<img src="//bat.bing.com/action/0?ti=5773290&amp;Ver=2" height="0" width="0" style="display:none; visibility: hidden;">

Respiratory Resource Center

How to Stay Active in the COPD Community While at Home

Apr 27, 2020 4:22:00 PM / by Daniel Seter

How to Stay Active in the COPD Community While at Home

At this point in time, the vast majority of Americans are under some type of quarantine. Whether you’re young or old, healthy or not, it’s important to follow these guidelines because they will help prevent the spread of the novel coronavirus (COVID-19). In addition to these measures, it’s important to follow the updated instructions given to us by the World Health Organization (WHO), this includes: 

 

  • Washing your hands thoroughly and regularly throughout the day
  • Avoid touching your face
  • Maintain at least 6 feet of distance between you and the closest person
  • Cough or sneeze into your arm or a Kleenex
  • Always stay home if you’re feeling sick

World Health Organization logo

 

While it hasn’t been officially advised by the WHO, we’d also like to add face masks to this list. There’s been a lot of debate about whether or not medical or non-medical face masks are effective in preventing COVID-19, but the general consensus seems to be that using some type of face covering can be effective in preventing the spread of germs. However, people shouldn’t get a false sense of security from wearing a mask, because guidelines like social distancing are still very important.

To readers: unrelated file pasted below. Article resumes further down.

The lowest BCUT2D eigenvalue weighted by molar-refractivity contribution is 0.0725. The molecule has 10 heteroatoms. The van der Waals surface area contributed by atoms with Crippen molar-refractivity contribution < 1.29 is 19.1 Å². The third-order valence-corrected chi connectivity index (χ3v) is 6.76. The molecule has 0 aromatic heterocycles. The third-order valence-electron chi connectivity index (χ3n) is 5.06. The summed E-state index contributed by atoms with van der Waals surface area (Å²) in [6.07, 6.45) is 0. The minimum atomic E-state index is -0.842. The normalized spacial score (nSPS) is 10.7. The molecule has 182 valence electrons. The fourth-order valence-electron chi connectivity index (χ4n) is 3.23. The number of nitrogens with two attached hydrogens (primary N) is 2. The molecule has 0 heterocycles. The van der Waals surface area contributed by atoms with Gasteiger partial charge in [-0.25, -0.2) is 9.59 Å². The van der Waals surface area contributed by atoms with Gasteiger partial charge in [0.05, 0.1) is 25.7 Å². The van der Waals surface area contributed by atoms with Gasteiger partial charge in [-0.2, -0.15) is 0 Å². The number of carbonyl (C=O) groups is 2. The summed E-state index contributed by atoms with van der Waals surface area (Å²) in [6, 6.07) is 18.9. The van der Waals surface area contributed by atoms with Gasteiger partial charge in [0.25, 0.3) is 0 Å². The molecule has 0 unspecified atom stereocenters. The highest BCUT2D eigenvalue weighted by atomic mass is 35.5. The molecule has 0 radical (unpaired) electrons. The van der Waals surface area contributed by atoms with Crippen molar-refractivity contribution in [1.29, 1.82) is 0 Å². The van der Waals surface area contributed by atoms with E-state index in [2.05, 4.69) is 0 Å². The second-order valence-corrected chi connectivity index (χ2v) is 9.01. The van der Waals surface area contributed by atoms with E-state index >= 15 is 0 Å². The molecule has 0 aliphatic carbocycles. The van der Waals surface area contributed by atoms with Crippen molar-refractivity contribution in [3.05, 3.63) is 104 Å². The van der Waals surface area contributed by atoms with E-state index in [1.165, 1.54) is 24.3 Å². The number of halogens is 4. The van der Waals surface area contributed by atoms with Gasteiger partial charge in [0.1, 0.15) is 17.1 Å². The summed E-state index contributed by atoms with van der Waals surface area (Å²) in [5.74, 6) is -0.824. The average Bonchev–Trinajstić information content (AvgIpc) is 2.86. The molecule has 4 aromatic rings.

Coronavirus (COVID-19) badge

 

If you remember from last week, we gave you a complete guide for dealing with COVID-19 if you’re a COPD patient and a guide for staying active while you’re at home. These are still great resources for anyone who’s stuck at home and wants to educate themselves on staying healthy. However, one issue we haven’t touched on yet is the way that COPD communities have been affected by the virus. Read on as we discuss more important information for COPD to know during these difficult times.

Get a Brand New Inogen Oxygen Concentrator for $1495

The Importance of COPD Communities

A COPD community is a place where people with COPD and other respiratory conditions can support each other and raise awareness for their illness. This could be a group that’s put together by a professional organization such as the COPD Foundation or the American Lung Association or it could be an independent event held by COPD advocates.

 

World community

 

Fortunately, due to modern technology, it’s easier than ever to maintain COPD communities without actually meeting in person. It’s possible to maintain relationships with other patients entirely over the internet through things like discussion forums, video chat rooms, and more. The following are some of the reasons it’s so important to maintain these relationships even during quarantine.

 

COPD Advocacy Shouldn’t Stop During a Pandemic

Possibly one of the most important functions of COPD communities is to advocate for people struggling with health conditions. We discussed this topic in detail in a previous post, but we’ll provide you with a condensed version here for convenience. According to the Correlation European Harm Reduction Network, advocacy has four different functions:

People raising their hands

 

  • To help someone maintain control over their lives and promote their rights
  • Promote inclusion of a wide spectrum of people and ensure that isolated individuals are able to get the help they need
  • Empower people with the ability to speak for themselves and their own needs while speaking on behalf of others
  • Provide people with an outlet to educate and better themselves and to clarify misunderstandings about their condition

 

Another important thing to note about advocacy is that it doesn’t just have to be done by people who actually have COPD. In order to have a wider reaching impact, advocacy should be embraced by friends, family, and loved ones in order to make a bigger impact on the community and the world. What’s more, advocacy isn’t something that should halt once a pandemic like COVID-19 starts. In order for advocacy to continue, COPD communities need to remain intact and stay as active as possible despite the circumstances.